SEATTLE (AP) -- A Boeing Co. plan to increase job cuts to about 6 percent of its work force this year drew a skeptical response from a key union leader Wednesday, even though production workers appear likely to be spared.
In a conference call Wednesday after Boeing reported a $56 million quarterly loss, chief executive W. James McNerney announced that another 5,500 jobs would be eliminated in addition to 4,500 job cuts announced earlier this month.
A Boeing spokesman in Chicago, John Dern, said the cuts would be made through attrition and layoffs.
"We wouldn't expect to see, relatively speaking, the kind of reductions in production and engineering as we would in overhead functions," he added.
Mark Blondin, aerospace coordinator for the International Association of Machinists and Aerospace Workers, which represents about 27,000 Boeing production workers, noted that Boeing still has a record backlog of 3,700 planes on order.
"If those jobs were necessary then, why are they superfluous now?" Blondin said. "It's disappointing to this community when anybody loses their job."
At the same time, he added: "It's obviously an indication of the economic downturn that this country is facing right now. Maybe this new (Obama) administration will be able to get things moving in the right direction again."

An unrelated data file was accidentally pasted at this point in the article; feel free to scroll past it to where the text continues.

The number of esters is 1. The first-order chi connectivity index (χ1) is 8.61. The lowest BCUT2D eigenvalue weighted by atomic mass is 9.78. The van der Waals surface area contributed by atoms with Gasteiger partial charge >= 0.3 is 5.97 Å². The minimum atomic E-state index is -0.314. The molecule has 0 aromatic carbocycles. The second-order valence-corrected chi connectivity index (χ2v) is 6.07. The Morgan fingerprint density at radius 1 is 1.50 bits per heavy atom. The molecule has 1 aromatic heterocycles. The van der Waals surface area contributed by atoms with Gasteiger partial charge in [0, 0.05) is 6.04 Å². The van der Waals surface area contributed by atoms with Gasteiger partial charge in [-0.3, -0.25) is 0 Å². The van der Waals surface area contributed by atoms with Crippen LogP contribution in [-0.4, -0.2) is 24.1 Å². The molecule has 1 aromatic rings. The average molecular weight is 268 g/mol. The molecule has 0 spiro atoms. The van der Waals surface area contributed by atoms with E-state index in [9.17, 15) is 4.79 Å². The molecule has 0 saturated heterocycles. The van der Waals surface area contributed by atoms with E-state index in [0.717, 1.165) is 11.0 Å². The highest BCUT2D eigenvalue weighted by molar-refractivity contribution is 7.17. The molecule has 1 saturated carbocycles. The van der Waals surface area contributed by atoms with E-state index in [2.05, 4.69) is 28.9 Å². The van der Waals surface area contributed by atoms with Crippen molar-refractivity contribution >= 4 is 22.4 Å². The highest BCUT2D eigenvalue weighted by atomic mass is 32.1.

Ray Goforth, executive director of the Society of Professional Engineering Employees in Aerospace, a Seattle-based union representing more than 20,000 Boeing engineers and technical workers, said McNerney was sending mixed messages.
Boeing boosted dividends by 14 percent last month, "and that's saying they have more money than they know what to do with," Goforth said.
With Boeing also anticipating an increase in per-share earnings for 2009, he added, "This doesn't look like a company that needs to lay off people."
Instead, Boeing should be hiring more production and engineering workers to get planes out the door faster and "convert orders that it has on paper to cash on hand," Goforth said.
Chicago-based Boeing, which assembles its commercial aircraft in the Seattle area, reported a fourth-quarter loss of $56 million, or 8 cents per share, on Wednesday. That compared with profit of $1.03 billion, or $1.36 per share, a year earlier. Results were dragged down by charges totaling $1.79 per share, including the effects of last year's Machinists union strike and delayed deliveries of 747 jets.
For the year, Boeing reported earnings of $3.99 billion, or $3.71 a share, on revenues of $60.9 billion, down from profits of $5.8 billion, or $5.28 a share, on revenues of $66.4 billion in 2007. For 2009, it forecasts earnings per share of $5.05 to $5.35.
Associated Press writer Doug Esser contributed to this story.